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Systematic (IUPAC) name
CAS number 56180-94-0
ATC code A10BF01
PubChem 441184
DrugBank APRD00656
Chemical data
Formula C25H45N3O16 
Mol. mass 643.635 g/mol
Pharmacokinetic data
Bioavailability Extremely low
Metabolism Gastrointestinal tract
Half life 2 hours
Excretion Renal (less than 2%)
Therapeutic considerations
Licence data


Pregnancy cat.

B3(AU) B(US)

Legal status

POM(UK) -only(US)

Routes Oral

Acarbose is an anti-diabetic drug used to treat type 2 diabetes mellitus and, in some countries, prediabetes. It is sold in Europe under the brand name Glucobay® (Bayer AG), in North America as Precose® (Bayer AG), and in Canada as Prandase® (Bayer AG). It is an inhibitor of alpha glucosidase, an enteric enzyme that releases glucose from larger carbohydrates.


Mechanism of action

Acarbose inhibits enzymes (glycoside hydrolases) needed to digest carbohydrates: specifically alpha-glucosidase enzymes in the brush border of the small intestines and pancreatic alpha-amylase. Pancreatic alpha-amylase hydrolyzes complex starches to oligosaccharides in the lumen of the small intestine, whereas the membrane-bound intestinal alpha-glucosidases hydrolyze oligosaccharides, trisaccharides, and disaccharides to glucose and other monosaccharides in the small intestine. Inhibition of these enzyme systems reduces the rate of digestion of complex carbohydrates. Less glucose is absorbed because the carbohydrates are not broken down into glucose molecules. In diabetic patients, the short-term effect of these drugs therapies is to decrease current blood glucose levels: the long term effect is a small reduction in HbA1c level.[1]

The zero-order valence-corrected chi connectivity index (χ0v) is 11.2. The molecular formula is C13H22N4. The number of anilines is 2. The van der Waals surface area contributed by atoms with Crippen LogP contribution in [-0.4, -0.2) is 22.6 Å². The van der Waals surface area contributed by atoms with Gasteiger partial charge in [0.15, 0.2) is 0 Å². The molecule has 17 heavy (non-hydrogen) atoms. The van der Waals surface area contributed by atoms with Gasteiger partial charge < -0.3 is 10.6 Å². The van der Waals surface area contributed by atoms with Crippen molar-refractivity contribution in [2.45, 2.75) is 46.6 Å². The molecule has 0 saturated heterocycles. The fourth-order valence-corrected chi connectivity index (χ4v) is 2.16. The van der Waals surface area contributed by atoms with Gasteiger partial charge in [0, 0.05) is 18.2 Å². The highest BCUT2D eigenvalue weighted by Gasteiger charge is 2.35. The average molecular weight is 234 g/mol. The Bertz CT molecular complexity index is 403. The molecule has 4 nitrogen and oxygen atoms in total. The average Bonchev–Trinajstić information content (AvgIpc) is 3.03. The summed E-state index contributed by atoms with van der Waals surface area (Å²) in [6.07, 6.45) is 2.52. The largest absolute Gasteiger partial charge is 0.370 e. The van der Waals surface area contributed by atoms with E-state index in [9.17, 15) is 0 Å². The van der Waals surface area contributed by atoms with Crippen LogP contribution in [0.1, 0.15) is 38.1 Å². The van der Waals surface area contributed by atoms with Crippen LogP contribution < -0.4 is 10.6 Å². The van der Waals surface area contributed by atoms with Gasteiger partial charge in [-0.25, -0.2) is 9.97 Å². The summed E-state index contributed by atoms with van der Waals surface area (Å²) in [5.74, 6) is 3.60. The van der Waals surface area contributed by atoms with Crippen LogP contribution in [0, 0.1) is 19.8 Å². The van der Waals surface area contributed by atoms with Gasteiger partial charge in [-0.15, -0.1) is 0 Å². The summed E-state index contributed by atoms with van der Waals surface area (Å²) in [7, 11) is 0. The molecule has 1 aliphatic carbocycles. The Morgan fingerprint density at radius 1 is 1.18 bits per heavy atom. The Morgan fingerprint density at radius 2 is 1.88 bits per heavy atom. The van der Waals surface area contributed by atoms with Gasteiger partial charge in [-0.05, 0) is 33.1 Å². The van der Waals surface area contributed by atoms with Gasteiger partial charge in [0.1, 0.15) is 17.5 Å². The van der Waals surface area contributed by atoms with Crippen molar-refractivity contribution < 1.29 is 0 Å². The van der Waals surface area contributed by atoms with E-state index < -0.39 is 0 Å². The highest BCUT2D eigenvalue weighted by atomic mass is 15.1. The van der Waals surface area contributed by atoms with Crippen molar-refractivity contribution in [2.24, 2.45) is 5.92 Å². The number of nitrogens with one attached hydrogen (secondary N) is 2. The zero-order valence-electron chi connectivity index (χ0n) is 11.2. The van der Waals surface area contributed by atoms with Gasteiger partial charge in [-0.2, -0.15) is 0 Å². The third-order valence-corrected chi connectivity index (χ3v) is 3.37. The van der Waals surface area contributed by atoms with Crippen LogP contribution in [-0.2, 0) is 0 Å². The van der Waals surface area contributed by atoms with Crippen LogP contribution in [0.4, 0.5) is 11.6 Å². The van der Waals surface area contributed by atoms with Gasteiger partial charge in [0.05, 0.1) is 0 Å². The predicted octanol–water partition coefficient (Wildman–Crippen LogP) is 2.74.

Since acarbose prevents the digestion of complex carbohydrates, the drug should be taken at the start of main meals. (Taken with first bite of meal.) Moreover, the amount of complex carbohydrates in the meal will determine the effectiveness of acarbose in decreasing postprandial hyperglycemia. Adults are to take doses of 25mg 3 times daily.

Side effects

Since acarbose prevents the degradation of complex carbohydrates into glucose, the carbohydrates will remain in the intestine. In the colon, bacteria will digest the complex carbohydrates, thereby causing gastrointestinal side effects such as flatulence (78% of patients) and diarrhea (14% of patients).

Since these effects are dose-related, it is generally advised to start with a low dose and gradually increase the dose to the desired amount.

If a patient using acarbose suffers from a bout of hypoglycemia, the patient should eat something containing monosaccharides, such as glucose tablets. Since acarbose will prevent the digestion of complex carbohydrates, starchy foods will not effectively reverse a hypoglycemic episode in a patient taking acarbose.


  1. ^ Drug Therapy in Nursing, 2nd Edition.
This article is licensed under the GNU Free Documentation License. It uses material from the Wikipedia article "Acarbose". A list of authors is available in Wikipedia.
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